Anime is “the most expressive” form of art with no boundaries on imagination

73b11efb2c17bf4483481cc5183d01d9I have been a fan of anime before it was known as anime. In the 60’s and 70’s, it was just a Japanese cartoon dubbed in English to American kids. Shows like Speed Racer, Gigantor, Marine Boy, and Star Blazers were an absolute joy to watch, after school and on Saturday mornings.

In the 80’s, anime became more frequent with Mobile Suit Gundam, Captain Harlock, Sailor Moon, Voltron, and more. Then came the great Hayao Miyazaki and movies like Princess Mononoke, Howl’s Moving Castle, and the Academy award winning film Spirited Away. There so many more that I didn’t list here. That’s because anime has become a global phenomenon.

There are so many different types of anime, from story and style to genre and sub-type. There are terms like Ecchi, Harem, Shounen, Mecha, Shoujo, etc. There are so many different anime out there, there isn’t enough time to watch it all. A lot of them seem formulaic in their writing, but they do have their own quirky characteristics.

I am currently binging on Crunchyroll, an anime app and website that plays dozens of anime, old and new. There is such a wide variety available, I can’t watch it all. My favorite genre is magical fantasy, and they don’t stick to just one type. There are dozens of different combinations, from your basic fantasy (Full Metal Alchemmist) to Angels vs. Devils (High School DxD) and supernatural (Tokyo Ghoul) to fantasy/sci-fi (Infinite Stratos).

CGYXBY5UQAEbrcUThese anime is so different and so expressive that it comes up with new ways of approaching fantasy. The Irregular at Magic High School is a great example. The story takes place in an alternate history where magic exists and is polished through modern technology. However, the ability to use magic is determined by genetics, limiting the amount of magicians in existence. Due to the limited amount of magicians, they are treated as commodity and are forced to enter magic related schools and professions. It follows Tatsuya and Miyuki Shiba, siblings who enroll into First High magic high school.

The thing I love about this anime is how they combined technology as a way to better use magic. Instead of using chants and spells, magic users cast spells with their Casting Assistant Device (CAD). The CAD is infused with the user’s Psions (a substance-less thought particle) that activates the device and constructs the magic ritual. The spells are programmed into the CADs that allow them to use their magic more efficiently. It’s an incredible concept that, to me, brings the fantasy/magic genre to a new level.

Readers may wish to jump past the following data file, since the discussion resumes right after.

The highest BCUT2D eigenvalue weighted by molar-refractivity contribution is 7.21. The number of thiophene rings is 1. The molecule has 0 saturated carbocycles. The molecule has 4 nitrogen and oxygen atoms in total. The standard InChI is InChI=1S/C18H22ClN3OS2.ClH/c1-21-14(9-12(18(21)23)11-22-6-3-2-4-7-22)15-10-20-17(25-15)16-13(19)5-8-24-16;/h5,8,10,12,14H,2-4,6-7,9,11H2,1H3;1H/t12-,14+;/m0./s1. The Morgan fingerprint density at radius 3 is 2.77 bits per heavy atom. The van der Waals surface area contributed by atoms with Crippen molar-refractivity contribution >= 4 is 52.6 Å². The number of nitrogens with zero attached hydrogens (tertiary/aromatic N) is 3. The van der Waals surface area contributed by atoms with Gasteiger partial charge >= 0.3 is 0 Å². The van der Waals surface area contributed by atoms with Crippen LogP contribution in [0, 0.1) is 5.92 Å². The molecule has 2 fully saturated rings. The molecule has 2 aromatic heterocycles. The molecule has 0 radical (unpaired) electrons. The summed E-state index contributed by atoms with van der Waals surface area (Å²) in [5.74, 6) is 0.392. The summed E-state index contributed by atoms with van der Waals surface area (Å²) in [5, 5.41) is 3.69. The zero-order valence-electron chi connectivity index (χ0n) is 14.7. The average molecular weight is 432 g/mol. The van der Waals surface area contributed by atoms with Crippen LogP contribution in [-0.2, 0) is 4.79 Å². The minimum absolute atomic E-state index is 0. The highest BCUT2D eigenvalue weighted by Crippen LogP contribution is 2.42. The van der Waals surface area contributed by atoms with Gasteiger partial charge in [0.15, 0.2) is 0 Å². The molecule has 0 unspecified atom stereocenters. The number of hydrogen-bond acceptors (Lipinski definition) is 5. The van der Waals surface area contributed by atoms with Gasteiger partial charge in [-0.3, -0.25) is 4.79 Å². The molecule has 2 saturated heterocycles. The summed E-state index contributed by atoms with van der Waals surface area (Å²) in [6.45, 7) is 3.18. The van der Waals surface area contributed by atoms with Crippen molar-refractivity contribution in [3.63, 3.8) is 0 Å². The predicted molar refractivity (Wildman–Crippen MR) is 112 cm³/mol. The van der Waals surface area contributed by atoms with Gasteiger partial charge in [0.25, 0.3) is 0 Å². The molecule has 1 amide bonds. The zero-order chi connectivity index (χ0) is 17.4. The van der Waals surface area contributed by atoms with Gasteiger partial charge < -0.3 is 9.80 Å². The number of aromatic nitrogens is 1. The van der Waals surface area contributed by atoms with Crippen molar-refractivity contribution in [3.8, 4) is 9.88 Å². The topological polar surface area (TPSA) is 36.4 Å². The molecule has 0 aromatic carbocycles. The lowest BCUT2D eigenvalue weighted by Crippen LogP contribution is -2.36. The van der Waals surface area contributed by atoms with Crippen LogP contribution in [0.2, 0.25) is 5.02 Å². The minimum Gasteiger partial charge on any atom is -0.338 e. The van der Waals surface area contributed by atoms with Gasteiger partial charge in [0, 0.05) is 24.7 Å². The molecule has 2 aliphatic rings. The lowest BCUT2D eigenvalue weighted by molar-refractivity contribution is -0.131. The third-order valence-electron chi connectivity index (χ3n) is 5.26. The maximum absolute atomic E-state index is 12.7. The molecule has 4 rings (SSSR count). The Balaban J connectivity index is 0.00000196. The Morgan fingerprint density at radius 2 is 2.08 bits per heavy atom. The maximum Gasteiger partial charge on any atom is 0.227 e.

A lot of the fantasy genre revolves around magic schools, training young men (but mostly women) in the arcane arts. There is a strong obsession in these anime with school girl uniforms and how they “fill” them out. I’ve been told its called a “fan shot” by name. Quite peculiar but fun to watch.

Another one of my favorites is Is it Wrong to try to Pick Up Girls in a Dungeon. This anime is like Dungeons and Dragons but better. The story takes place in the fictional city of Orario, whose main feature place is the Dungeon which contains an assortment of monsters from goblins to dragons. The people of Orario join groups called Familia, who serve a range of functions from dungeon crawling to crafting items. The story follows the exploits of Bell Cranel, a 14-year-old solo adventurer under the goddess Hestia. He is a “Level 1 Noob” who is trying to do good by his Familia and impress Ais Wallenstein, a powerful swordswoman who once saved his life, and with whom he fell in love.

Watching this anime is like playing D&D on Saturday night. This anime goes as far as the dungeon crawlers leveling up, with their statistics tattooed on their backs. Their deity updates the stats through magic. They can buy armor and magic items, just like in the game. You can’t help but laugh out loud through each episode.

For a writer, freedom to express your stories is vital to creativity. Anime has such a broad range of genres that it has inspired my own writing for more than 40 years. I watched it as a child because it was entertaining and imaginative. I watch it now because it inspires me to broaden my imagination. You should too!

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51nd6H6sATL._SY344_BO1,204,203,200_SKU-000941753Mark Piggott is the author of the Forever Avalon book series. Forever Avalon is available for purchase at Amazon and Barnes and Noble. The Dark Tides is available for purchase at AmazonBarnes and Noble, and iUniverse publishing. The Outlander War, Chapter 3 of the Forever Avalon series is coming soon.

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